Public Works Director Kishia Powell asserts that the City’s issues with water and sewer revenue stem from a combination of ambitious projections from engineers and difficulties with the new meter and billing system, both a result of the Siemens contract.
Photo by Imani Khayyam.
JACKSON The water- and sewer-revenue deficit has a few possible sources, but even Jackson City Council members are having a difficult time parsing out the how and why.
"It's difficult to separate the signal from the noise with water, sewer revenue," Council President Melvin Priester, Jr. said during a phone interview on April 25. Priester pointed back to a 2013 Neel-Schaffer report during the hearings for the $90-million bond the City issued for the Siemens contract.
Public Works Director Kishia Powell also brought up the same report during a April 18 meeting of the Budget Committee of the City Council, stating that a Neel-Schaffer's revenue projection in its Performance Contract Savings report shot too high for the City's current revenue intake to meet.
Water, Sewer Rates
Most of the savings, the report states, would come from a more accurate meter read, saving the City money by ensuring that customers pay for all the water used.
"The new meters," the 2013 report states, "will increase overall accuracy of small, mainly residential, meters by 9.5 percent and the overall accuracy of large, commercial, meters by 8.5 percent."
"There are fewer large meters, but the City realizes almost 50 percent of water revenue from these meters," the report states. "The savings that will result from these large meters will be significant on a per meter basis. Siemens expects the City to begin to see increased revenue from these meters in as few as 30 days following the release of bond proceeds."
The projected construction schedule at the time stated that most of the large meters would be installed by the end of September 2013, definitely completed by December of that year, and then for the small-meter installation to be completed by the end of September 2014.
Powell says that around 5,000 of the 65,000 meters that are residential have been reading automatically, with the rest of the 45,000 residential meters to start reading automatically within the next few weeks.
"It caught up to and severely impacted revenues," Powell said during the April 18 meeting about the loss of the projected savings Siemens predicted as a result of more accurate meter-reads.
However, Priester questions the difference between the Neel-Schaffer and the Siemens projected rate increases and the rates charged to customers since fall 2013. In the 2013 engineer's report, it states that to keep up with the demands of the debt incurred in the historic $90-million bond, the City would have to raise the rates to an estimated $2.58 per CCF, 100 cubic feet or 748.5 gallons of water and up to $2.21 for the same amount of sewage by September 2015. It estimated in 2013 that by September 2016 the rates would go up again to $2.70 CCF for water and $2.35 CCF for sewage.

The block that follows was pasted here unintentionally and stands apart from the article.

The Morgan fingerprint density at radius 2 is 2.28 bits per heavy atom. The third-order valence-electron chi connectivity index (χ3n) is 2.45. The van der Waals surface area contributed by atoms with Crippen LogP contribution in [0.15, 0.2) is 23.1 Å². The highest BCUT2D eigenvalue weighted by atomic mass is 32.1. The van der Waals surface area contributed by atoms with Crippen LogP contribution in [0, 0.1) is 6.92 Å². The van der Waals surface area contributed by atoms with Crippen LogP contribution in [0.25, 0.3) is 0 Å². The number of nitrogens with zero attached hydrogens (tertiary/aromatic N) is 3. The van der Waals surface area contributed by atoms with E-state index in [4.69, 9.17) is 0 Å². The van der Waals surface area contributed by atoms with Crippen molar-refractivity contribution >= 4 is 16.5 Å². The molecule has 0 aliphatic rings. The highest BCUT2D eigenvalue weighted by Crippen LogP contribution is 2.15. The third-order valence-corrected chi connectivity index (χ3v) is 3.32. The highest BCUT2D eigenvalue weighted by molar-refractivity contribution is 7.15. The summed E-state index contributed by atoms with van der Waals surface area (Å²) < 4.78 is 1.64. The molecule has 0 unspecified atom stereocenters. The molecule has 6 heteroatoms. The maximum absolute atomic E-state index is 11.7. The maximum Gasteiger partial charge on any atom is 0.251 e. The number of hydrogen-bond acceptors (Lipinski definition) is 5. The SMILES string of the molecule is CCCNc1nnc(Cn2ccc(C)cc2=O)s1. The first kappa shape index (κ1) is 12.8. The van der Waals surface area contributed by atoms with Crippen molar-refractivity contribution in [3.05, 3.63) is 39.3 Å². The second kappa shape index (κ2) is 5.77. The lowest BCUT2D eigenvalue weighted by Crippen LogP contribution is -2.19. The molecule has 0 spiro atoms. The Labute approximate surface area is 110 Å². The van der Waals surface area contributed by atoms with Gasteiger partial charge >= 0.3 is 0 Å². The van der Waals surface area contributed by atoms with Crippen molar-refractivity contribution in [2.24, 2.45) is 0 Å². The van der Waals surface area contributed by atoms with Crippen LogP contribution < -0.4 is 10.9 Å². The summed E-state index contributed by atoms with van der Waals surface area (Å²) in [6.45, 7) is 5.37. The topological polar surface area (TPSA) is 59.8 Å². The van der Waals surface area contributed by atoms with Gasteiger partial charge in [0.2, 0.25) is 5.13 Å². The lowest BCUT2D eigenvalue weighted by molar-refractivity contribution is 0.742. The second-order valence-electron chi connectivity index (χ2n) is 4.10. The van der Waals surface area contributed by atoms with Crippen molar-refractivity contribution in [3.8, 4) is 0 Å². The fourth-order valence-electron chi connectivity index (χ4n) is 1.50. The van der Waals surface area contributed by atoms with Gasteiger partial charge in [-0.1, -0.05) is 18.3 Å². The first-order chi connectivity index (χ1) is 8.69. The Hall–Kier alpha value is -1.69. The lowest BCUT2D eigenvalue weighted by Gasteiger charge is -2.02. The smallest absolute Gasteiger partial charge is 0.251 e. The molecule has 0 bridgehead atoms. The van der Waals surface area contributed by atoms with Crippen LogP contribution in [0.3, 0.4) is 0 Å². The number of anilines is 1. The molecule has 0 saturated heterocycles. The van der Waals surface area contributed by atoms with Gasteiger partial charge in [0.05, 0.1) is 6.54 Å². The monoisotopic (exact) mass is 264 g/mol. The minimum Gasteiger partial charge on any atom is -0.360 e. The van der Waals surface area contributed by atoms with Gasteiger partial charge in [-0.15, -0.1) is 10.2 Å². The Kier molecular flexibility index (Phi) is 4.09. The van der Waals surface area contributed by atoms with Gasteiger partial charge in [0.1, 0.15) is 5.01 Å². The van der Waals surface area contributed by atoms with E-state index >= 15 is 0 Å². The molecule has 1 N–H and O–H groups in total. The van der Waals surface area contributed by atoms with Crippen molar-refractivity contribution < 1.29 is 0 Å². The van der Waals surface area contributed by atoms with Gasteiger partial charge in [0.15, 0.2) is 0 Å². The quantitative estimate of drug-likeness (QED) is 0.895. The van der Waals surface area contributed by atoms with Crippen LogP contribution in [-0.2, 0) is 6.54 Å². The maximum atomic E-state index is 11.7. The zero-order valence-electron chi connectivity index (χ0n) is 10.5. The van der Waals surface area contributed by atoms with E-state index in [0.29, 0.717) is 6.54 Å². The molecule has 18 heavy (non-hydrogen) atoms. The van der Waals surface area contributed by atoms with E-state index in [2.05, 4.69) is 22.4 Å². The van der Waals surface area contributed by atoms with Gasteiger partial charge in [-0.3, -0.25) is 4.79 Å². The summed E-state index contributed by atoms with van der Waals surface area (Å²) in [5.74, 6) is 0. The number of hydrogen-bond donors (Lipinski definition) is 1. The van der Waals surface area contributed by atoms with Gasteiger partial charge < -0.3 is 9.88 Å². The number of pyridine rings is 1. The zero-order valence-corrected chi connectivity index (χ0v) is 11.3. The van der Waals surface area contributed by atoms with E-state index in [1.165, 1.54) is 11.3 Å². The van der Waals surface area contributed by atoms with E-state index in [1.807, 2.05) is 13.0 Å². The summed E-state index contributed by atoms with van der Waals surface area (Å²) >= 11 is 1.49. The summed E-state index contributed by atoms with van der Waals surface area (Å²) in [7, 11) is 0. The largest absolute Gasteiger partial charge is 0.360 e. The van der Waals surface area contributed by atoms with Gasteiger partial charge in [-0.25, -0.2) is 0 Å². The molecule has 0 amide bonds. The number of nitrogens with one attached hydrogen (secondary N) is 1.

The problem, Priester said, is that the City Council raised the rates in 2013 to $3.21 CCF for water and $4.47 CCF for sewage.
So where did the difference go? No one seems to know.
Straight Pipe Theft
The City Council is also concerned about the prevalence of straight-pipe theft, when someone circumvents a meter to use water without paying for it. The name comes from installing a pipe from the distribution system to the house or business.
Ward 1 Councilman Ashby Foote said by his calculations that it was costing the city "anywhere from a million to a half a million" a month "just because we weren't enforcing the rules as it applies to straight-piping." He called this number a "back of the envelope" calculation during the April 18 meeting.
"And if we had that money we wouldn't have this problem," Foote added. "It's not like people in Jackson decided to stop using water."
Powell said it has not been a priority for the City's already overworked Public Works Department and that Jackson is not a unique example of the problem.
"The staff has been investigating and pulling around 350 straight pipes since this summer. This is not the only city that has a water-theft issue," Powell said.
"We have even found locations where we have repeatedly pulled straight pipes. Short of dealing with the police and code services, there is nothing that keeps people that don't want to honestly pay for water from going right back out and removing the meter and installing a straight pipe," Powell said.
Email city reporter Tim Summers, Jr. at [email protected]. See more local news at jfp.ms/localnews.